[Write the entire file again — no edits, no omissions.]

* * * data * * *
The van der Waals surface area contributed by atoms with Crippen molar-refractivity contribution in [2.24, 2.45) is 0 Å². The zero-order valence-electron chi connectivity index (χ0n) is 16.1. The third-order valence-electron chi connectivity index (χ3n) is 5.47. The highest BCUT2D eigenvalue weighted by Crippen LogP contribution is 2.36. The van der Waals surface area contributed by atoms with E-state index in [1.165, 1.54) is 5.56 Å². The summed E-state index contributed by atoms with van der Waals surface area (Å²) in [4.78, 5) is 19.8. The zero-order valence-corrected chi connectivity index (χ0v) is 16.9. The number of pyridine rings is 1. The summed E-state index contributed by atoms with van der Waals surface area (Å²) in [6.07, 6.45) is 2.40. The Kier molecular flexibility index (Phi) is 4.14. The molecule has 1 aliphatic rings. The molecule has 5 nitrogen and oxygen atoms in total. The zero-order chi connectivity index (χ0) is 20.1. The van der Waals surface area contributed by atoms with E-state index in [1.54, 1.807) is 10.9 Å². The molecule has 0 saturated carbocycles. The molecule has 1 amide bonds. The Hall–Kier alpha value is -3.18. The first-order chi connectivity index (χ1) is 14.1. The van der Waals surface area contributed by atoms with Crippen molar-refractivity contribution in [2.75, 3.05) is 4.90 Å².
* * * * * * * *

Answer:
The van der Waals surface area contributed by atoms with Crippen molar-refractivity contribution in [2.24, 2.45) is 0 Å². The zero-order valence-electron chi connectivity index (χ0n) is 16.1. The third-order valence-electron chi connectivity index (χ3n) is 5.47. The highest BCUT2D eigenvalue weighted by Crippen LogP contribution is 2.36. The van der Waals surface area contributed by atoms with E-state index in [1.165, 1.54) is 5.56 Å². The summed E-state index contributed by atoms with van der Waals surface area (Å²) in [4.78, 5) is 19.8. The zero-order valence-corrected chi connectivity index (χ0v) is 16.9. The number of pyridine rings is 1. The summed E-state index contributed by atoms with van der Waals surface area (Å²) in [6.07, 6.45) is 2.40. The Kier molecular flexibility index (Phi) is 4.14. The molecule has 1 aliphatic rings. The molecule has 5 nitrogen and oxygen atoms in total. The zero-order chi connectivity index (χ0) is 20.1. The van der Waals surface area contributed by atoms with E-state index in [1.54, 1.807) is 10.9 Å². The molecule has 0 saturated carbocycles. The molecule has 1 amide bonds. The Hall–Kier alpha value is -3.18. The first-order chi connectivity index (χ1) is 14.1. The van der Waals surface area contributed by atoms with Crippen molar-refractivity contribution in [2.75, 3.05) is 4.90 Å².